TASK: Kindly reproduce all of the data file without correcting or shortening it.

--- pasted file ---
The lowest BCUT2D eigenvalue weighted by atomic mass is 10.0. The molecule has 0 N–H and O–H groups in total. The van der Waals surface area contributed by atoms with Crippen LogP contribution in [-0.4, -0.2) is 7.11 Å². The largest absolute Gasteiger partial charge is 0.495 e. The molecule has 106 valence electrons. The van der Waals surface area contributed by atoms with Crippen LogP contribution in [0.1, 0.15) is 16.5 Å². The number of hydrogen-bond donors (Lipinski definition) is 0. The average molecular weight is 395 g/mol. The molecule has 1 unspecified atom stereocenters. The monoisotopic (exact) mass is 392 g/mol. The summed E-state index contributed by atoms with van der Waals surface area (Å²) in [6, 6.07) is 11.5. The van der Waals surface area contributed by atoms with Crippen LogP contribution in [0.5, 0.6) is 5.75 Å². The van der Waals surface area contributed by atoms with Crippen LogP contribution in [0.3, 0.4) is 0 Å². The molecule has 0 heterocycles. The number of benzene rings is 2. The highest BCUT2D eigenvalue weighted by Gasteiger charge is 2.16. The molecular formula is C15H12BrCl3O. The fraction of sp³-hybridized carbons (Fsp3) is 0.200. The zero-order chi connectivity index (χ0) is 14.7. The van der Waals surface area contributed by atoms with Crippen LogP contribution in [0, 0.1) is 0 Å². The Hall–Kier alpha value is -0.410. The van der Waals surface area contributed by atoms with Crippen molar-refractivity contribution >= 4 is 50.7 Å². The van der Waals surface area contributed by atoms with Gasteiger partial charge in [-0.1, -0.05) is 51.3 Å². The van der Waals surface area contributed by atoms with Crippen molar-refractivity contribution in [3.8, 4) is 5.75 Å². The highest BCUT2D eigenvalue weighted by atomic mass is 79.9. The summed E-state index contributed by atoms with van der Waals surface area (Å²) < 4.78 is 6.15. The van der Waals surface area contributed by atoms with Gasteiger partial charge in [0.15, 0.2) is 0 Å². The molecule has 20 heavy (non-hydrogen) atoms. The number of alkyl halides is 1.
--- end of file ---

The lowest BCUT2D eigenvalue weighted by atomic mass is 10.0. The molecule has 0 N–H and O–H groups in total. The van der Waals surface area contributed by atoms with Crippen LogP contribution in [-0.4, -0.2) is 7.11 Å². The largest absolute Gasteiger partial charge is 0.495 e. The molecule has 106 valence electrons. The van der Waals surface area contributed by atoms with Crippen LogP contribution in [0.1, 0.15) is 16.5 Å². The number of hydrogen-bond donors (Lipinski definition) is 0. The average molecular weight is 395 g/mol. The molecule has 1 unspecified atom stereocenters. The monoisotopic (exact) mass is 392 g/mol. The summed E-state index contributed by atoms with van der Waals surface area (Å²) in [6, 6.07) is 11.5. The van der Waals surface area contributed by atoms with Crippen LogP contribution in [0.5, 0.6) is 5.75 Å². The van der Waals surface area contributed by atoms with Crippen LogP contribution in [0.3, 0.4) is 0 Å². The molecule has 0 heterocycles. The number of benzene rings is 2. The highest BCUT2D eigenvalue weighted by Gasteiger charge is 2.16. The molecular formula is C15H12BrCl3O. The fraction of sp³-hybridized carbons (Fsp3) is 0.200. The zero-order chi connectivity index (χ0) is 14.7. The van der Waals surface area contributed by atoms with Crippen LogP contribution in [0, 0.1) is 0 Å². The Hall–Kier alpha value is -0.410. The van der Waals surface area contributed by atoms with Crippen molar-refractivity contribution >= 4 is 50.7 Å². The van der Waals surface area contributed by atoms with Gasteiger partial charge in [-0.1, -0.05) is 51.3 Å². The van der Waals surface area contributed by atoms with Crippen molar-refractivity contribution in [3.8, 4) is 5.75 Å². The highest BCUT2D eigenvalue weighted by atomic mass is 79.9. The summed E-state index contributed by atoms with van der Waals surface area (Å²) < 4.78 is 6.15. The van der Waals surface area contributed by atoms with Gasteiger partial charge in [0.15, 0.2) is 0 Å². The molecule has 20 heavy (non-hydrogen) atoms. The number of alkyl halides is 1.